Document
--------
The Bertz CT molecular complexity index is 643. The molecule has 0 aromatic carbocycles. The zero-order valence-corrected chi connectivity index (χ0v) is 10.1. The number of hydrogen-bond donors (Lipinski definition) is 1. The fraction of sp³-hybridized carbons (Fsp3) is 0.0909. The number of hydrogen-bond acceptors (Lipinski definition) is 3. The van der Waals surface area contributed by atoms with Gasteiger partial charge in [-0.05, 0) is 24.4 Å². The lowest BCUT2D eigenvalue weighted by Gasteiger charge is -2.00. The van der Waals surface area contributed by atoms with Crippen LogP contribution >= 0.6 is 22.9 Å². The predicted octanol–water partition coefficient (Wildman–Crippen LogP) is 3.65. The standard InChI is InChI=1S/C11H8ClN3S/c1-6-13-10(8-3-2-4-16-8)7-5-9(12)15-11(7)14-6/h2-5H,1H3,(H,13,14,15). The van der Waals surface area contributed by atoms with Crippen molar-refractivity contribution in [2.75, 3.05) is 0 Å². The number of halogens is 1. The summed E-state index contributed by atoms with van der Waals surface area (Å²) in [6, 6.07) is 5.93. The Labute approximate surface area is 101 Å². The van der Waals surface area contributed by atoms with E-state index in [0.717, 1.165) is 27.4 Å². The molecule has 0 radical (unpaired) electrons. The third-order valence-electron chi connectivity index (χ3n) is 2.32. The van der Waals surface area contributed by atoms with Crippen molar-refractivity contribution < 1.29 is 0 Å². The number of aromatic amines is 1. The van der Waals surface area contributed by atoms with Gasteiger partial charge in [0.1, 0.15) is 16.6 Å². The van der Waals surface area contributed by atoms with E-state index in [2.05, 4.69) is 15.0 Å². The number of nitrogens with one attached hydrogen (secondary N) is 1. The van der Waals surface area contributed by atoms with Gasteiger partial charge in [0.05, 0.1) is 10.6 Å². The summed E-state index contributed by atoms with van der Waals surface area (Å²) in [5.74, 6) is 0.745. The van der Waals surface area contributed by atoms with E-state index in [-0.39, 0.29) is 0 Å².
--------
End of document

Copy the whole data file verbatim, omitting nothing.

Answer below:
The Bertz CT molecular complexity index is 643. The molecule has 0 aromatic carbocycles. The zero-order valence-corrected chi connectivity index (χ0v) is 10.1. The number of hydrogen-bond donors (Lipinski definition) is 1. The fraction of sp³-hybridized carbons (Fsp3) is 0.0909. The number of hydrogen-bond acceptors (Lipinski definition) is 3. The van der Waals surface area contributed by atoms with Gasteiger partial charge in [-0.05, 0) is 24.4 Å². The lowest BCUT2D eigenvalue weighted by Gasteiger charge is -2.00. The van der Waals surface area contributed by atoms with Crippen LogP contribution >= 0.6 is 22.9 Å². The predicted octanol–water partition coefficient (Wildman–Crippen LogP) is 3.65. The standard InChI is InChI=1S/C11H8ClN3S/c1-6-13-10(8-3-2-4-16-8)7-5-9(12)15-11(7)14-6/h2-5H,1H3,(H,13,14,15). The van der Waals surface area contributed by atoms with Crippen molar-refractivity contribution in [2.75, 3.05) is 0 Å². The number of halogens is 1. The summed E-state index contributed by atoms with van der Waals surface area (Å²) in [6, 6.07) is 5.93. The Labute approximate surface area is 101 Å². The van der Waals surface area contributed by atoms with E-state index in [0.717, 1.165) is 27.4 Å². The molecule has 0 radical (unpaired) electrons. The third-order valence-electron chi connectivity index (χ3n) is 2.32. The van der Waals surface area contributed by atoms with Crippen molar-refractivity contribution < 1.29 is 0 Å². The number of aromatic amines is 1. The van der Waals surface area contributed by atoms with Gasteiger partial charge in [0.1, 0.15) is 16.6 Å². The van der Waals surface area contributed by atoms with E-state index in [2.05, 4.69) is 15.0 Å². The number of nitrogens with one attached hydrogen (secondary N) is 1. The van der Waals surface area contributed by atoms with Gasteiger partial charge in [0.05, 0.1) is 10.6 Å². The summed E-state index contributed by atoms with van der Waals surface area (Å²) in [5.74, 6) is 0.745. The van der Waals surface area contributed by atoms with E-state index in [-0.39, 0.29) is 0 Å².